About eight years later, I found myself constantly famished. In the meantime, I had relapsed into carnivorous territory for a few years in New York (after successfully maintaining a vegan diet for months in Costa Rica, which was no picnic). A move to Madison, Wis., later and this glutton for punishment went vegetarian and then vegan again. But when an herbalist suggested I cut soy out of my diet, I realized I had to start eating eggs or spend most of my time hungry and hunting for food. A month later, I stood bewildered in the dairy aisle, confounded by choices of eight different concentrations of milk. After the dairy experiment, I was still not in the best health and remained quite hungry, so I got on the pescatarian bandwagon. (Most restaurants in Madison have amazing fish frys on Friday evenings. That and the cheese curds encouraged some dietary shifts.)

As I integrated more healthful sources of animal protein into my diet, I felt it my responsibility to stick with the most local and organic options. I buy organic whole milk from Sassy Cow Creamery and organic, soy-free eggs from M&M Farms. (I recently made huevos ranchers with two types of eggs: M&M’s and a leading national organic brand. M&M’s yolks were much oranger and the shells were stronger too.) I willingly pay more for these products because, in a capitalist economy, every dollar is a vote. I vote for sustainability.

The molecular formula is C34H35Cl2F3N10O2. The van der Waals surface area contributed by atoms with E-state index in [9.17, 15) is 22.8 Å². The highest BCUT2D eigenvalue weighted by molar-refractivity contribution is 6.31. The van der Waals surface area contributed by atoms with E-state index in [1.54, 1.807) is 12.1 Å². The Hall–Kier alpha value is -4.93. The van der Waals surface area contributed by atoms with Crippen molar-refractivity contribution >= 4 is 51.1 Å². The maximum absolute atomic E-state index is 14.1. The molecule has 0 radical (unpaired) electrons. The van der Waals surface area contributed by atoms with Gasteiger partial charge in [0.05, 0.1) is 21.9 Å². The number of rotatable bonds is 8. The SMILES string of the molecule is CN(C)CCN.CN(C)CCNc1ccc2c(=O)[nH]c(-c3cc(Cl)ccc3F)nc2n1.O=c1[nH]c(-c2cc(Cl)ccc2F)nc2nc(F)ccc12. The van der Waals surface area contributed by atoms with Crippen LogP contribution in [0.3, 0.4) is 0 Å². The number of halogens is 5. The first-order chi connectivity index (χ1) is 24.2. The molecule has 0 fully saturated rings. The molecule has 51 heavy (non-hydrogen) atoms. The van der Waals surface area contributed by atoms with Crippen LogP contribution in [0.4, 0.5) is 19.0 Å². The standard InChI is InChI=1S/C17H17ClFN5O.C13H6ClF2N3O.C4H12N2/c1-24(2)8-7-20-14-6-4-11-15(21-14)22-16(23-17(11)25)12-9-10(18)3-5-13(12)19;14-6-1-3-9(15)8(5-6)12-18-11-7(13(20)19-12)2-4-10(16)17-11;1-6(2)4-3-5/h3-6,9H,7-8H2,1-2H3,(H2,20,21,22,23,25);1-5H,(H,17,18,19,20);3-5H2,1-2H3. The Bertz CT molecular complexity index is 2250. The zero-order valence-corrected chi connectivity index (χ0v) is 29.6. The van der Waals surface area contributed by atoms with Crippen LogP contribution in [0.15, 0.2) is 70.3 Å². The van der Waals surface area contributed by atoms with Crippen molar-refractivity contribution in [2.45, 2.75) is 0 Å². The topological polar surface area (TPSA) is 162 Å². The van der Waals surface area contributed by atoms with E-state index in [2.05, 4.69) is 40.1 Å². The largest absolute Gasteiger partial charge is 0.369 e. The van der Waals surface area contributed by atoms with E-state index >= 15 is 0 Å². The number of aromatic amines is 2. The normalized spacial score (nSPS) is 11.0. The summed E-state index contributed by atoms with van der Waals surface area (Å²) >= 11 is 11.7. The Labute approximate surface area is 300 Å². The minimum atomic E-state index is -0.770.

I feel priveleged because I realize the opportunity to vote with your food dollar is a luxury for many. I have access to these products and the money to spend on them. I make it a priority. College loans can wait: I need fresh food!